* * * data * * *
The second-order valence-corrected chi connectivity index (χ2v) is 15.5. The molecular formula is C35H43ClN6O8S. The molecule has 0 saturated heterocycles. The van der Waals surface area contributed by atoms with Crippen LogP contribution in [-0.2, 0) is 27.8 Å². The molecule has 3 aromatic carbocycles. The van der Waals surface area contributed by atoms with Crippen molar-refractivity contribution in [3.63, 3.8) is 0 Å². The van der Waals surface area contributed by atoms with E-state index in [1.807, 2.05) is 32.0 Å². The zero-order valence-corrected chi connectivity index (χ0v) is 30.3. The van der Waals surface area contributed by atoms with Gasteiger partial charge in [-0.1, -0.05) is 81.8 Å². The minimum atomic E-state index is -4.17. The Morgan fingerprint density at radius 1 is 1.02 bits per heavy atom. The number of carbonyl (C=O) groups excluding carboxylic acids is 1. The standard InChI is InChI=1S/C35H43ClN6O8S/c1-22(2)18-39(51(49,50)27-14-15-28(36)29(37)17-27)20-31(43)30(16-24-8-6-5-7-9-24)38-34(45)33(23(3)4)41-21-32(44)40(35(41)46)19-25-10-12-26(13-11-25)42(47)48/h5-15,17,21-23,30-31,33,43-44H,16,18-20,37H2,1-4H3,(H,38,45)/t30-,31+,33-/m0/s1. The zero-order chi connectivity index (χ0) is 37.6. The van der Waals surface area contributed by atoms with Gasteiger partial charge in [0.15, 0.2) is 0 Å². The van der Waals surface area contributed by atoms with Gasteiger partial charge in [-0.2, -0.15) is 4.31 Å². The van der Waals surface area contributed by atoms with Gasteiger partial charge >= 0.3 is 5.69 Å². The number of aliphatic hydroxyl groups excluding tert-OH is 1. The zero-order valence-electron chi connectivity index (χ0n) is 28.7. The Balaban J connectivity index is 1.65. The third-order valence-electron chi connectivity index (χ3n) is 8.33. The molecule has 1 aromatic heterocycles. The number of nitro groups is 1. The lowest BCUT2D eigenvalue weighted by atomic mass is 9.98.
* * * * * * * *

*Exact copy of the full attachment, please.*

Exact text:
The second-order valence-corrected chi connectivity index (χ2v) is 15.5. The molecular formula is C35H43ClN6O8S. The molecule has 0 saturated heterocycles. The van der Waals surface area contributed by atoms with Crippen LogP contribution in [-0.2, 0) is 27.8 Å². The molecule has 3 aromatic carbocycles. The van der Waals surface area contributed by atoms with Crippen molar-refractivity contribution in [3.63, 3.8) is 0 Å². The van der Waals surface area contributed by atoms with E-state index in [1.807, 2.05) is 32.0 Å². The zero-order valence-corrected chi connectivity index (χ0v) is 30.3. The van der Waals surface area contributed by atoms with Gasteiger partial charge in [-0.1, -0.05) is 81.8 Å². The minimum atomic E-state index is -4.17. The Morgan fingerprint density at radius 1 is 1.02 bits per heavy atom. The number of carbonyl (C=O) groups excluding carboxylic acids is 1. The standard InChI is InChI=1S/C35H43ClN6O8S/c1-22(2)18-39(51(49,50)27-14-15-28(36)29(37)17-27)20-31(43)30(16-24-8-6-5-7-9-24)38-34(45)33(23(3)4)41-21-32(44)40(35(41)46)19-25-10-12-26(13-11-25)42(47)48/h5-15,17,21-23,30-31,33,43-44H,16,18-20,37H2,1-4H3,(H,38,45)/t30-,31+,33-/m0/s1. The zero-order chi connectivity index (χ0) is 37.6. The van der Waals surface area contributed by atoms with Gasteiger partial charge in [0.15, 0.2) is 0 Å². The van der Waals surface area contributed by atoms with Gasteiger partial charge in [-0.2, -0.15) is 4.31 Å². The van der Waals surface area contributed by atoms with Gasteiger partial charge >= 0.3 is 5.69 Å². The number of aliphatic hydroxyl groups excluding tert-OH is 1. The zero-order valence-electron chi connectivity index (χ0n) is 28.7. The Balaban J connectivity index is 1.65. The third-order valence-electron chi connectivity index (χ3n) is 8.33. The molecule has 1 aromatic heterocycles. The number of nitro groups is 1. The lowest BCUT2D eigenvalue weighted by atomic mass is 9.98.